So it's very important that you know the recommendations
or the mandatory reporting rules in your state
and that you report as appropriate
or as needed within that location.
You know, there are some special situations,
some of these we talked a little bit already,
but just go through them.
So hyponatremia can lead to seizures.
The treatment there is with generally hypertonic saline,
so a very concentrated seizure sodium solution.
You wanna be careful when you're treating hyponatremia
that you make sure
that you don't increase the sodium levels too rapidly,
but you do wanna treat them
until the seizures do in fact stop.
Hypocalcemia if it causes seizures
can be treated with calcium chloride or gluconate.
TCA overdose, tricyclic antidepressant overdose
is treated with urine alkalinization
so you wanna go ahead and give bicarbonate solution
in order to alkalinize the urine.
also treated with alkalinization of the urine
and hemodialysis for very severe cases.
Isoniazid is a medication that is used to treat tuberculosis.
When a patient overdoses on that,
pyridoxine which is a vitamin B substance,
is the treatment for seizures.
Cocaine related seizure should be treated with benzodiazepines.
And a majority of this seizures,
actually when in doubt,
going ahead and giving benzodiazepines
as your first line choice for treatment is not wrong.
if the lithium levels are severe enough
that you are having seizure related activity,
hemodialysis is your choice of treatment there.
Alcohol related seizure,
the treatment of choice is lorazepam
or some kind of benzodiazepine.
MDMAs, benzodiazepines are key.
So MDMA also known as like molly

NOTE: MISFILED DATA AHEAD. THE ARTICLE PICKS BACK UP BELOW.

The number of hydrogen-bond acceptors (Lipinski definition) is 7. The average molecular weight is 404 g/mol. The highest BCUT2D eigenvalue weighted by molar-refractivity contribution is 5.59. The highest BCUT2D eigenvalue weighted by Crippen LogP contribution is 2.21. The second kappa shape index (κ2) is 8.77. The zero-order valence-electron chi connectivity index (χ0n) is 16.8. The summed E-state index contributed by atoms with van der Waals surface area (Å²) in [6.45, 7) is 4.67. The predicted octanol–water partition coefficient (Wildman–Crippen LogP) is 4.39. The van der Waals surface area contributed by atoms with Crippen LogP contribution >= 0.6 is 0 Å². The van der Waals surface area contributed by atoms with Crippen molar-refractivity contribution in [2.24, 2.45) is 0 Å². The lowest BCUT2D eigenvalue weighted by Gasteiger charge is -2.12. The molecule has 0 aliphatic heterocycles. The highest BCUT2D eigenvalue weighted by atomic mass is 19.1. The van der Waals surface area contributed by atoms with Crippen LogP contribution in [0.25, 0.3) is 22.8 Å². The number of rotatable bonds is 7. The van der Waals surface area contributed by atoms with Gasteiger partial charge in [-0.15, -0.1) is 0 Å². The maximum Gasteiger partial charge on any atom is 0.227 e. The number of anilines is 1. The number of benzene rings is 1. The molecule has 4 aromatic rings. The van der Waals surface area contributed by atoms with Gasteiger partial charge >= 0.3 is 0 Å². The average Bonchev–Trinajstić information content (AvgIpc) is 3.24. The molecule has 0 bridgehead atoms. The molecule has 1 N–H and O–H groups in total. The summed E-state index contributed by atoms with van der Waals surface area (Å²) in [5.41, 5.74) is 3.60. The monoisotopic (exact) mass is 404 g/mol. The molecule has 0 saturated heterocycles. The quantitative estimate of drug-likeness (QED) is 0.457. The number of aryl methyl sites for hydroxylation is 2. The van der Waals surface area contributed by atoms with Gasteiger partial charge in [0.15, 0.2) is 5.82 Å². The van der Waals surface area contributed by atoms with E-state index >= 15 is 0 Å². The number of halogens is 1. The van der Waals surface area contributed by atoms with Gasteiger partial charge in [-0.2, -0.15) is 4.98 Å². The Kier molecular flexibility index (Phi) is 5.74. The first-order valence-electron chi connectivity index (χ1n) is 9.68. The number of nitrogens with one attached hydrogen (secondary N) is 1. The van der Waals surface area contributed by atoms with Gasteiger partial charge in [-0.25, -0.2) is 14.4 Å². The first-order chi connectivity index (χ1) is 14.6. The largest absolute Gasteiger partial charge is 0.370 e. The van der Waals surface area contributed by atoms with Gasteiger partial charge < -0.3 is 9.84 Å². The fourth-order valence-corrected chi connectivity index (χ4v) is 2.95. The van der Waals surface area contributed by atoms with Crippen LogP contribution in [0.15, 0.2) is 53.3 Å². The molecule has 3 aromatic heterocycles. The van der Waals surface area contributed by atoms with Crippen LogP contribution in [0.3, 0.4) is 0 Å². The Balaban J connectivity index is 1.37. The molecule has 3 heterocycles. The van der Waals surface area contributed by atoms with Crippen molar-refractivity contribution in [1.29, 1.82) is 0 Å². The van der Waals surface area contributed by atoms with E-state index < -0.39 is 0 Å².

or ecstasy are MDMA analogues.
And then eclampsia.
Eclampsia is a condition
that develops later in pregnancy for the most part
and the treatment for seizures
related to eclampsia are magnesium
and most importantly, if someone has eclampsia,
you wanted that baby to be delivered as quickly as possible
'cause that's really one of the big main treatments for eclampsia.
So disposition here,
a majority of patients can be discharged home.
Instructions for patients to avoid driving, swimming,
because if they were to have a seizure in those events,
it could potentially be very dire situations for them
and potentially others as well.
And it's important to note that some states
do have mandatory seizure reporting.
So the conclusion.
Seizures are divided into two big categories:
Generalized and Partial seizures.
There are some historical clues that can help point you
in the direction of a seizure
and rule out other etiologies
and those include oral trauma,
incontinence and confusion
or a postictal period following the event.
For someone who presents with the first time seizure,
evaluation consist of checking a glucose level,
a sodium level,
a pregnancy test in female patients,
and then also most likely a non-contrast head CT.
Treatment for persistent seizure
takes place in a step wise fashion.
So you wanna go ahead and start by checking that blood sugar,
then the benzodiazepine medications.
The next step would be loading
either a fosphenytoin or levetiracetam.
And then moving on to phenobarbital,
and eventually moving on to airway management.
Now that airway management
may need to take place in a different step
depending on if the patient develops hypoxia,
so always keeping that in mind
that the airway is always of paramount importance.
Be aware of possible airway compromise
and intubate your patient as needed.
Keep an eye on those oxygen levels.
Hypoxia is gonna be the thing
that's gonna kill the patient most acutely in these situations.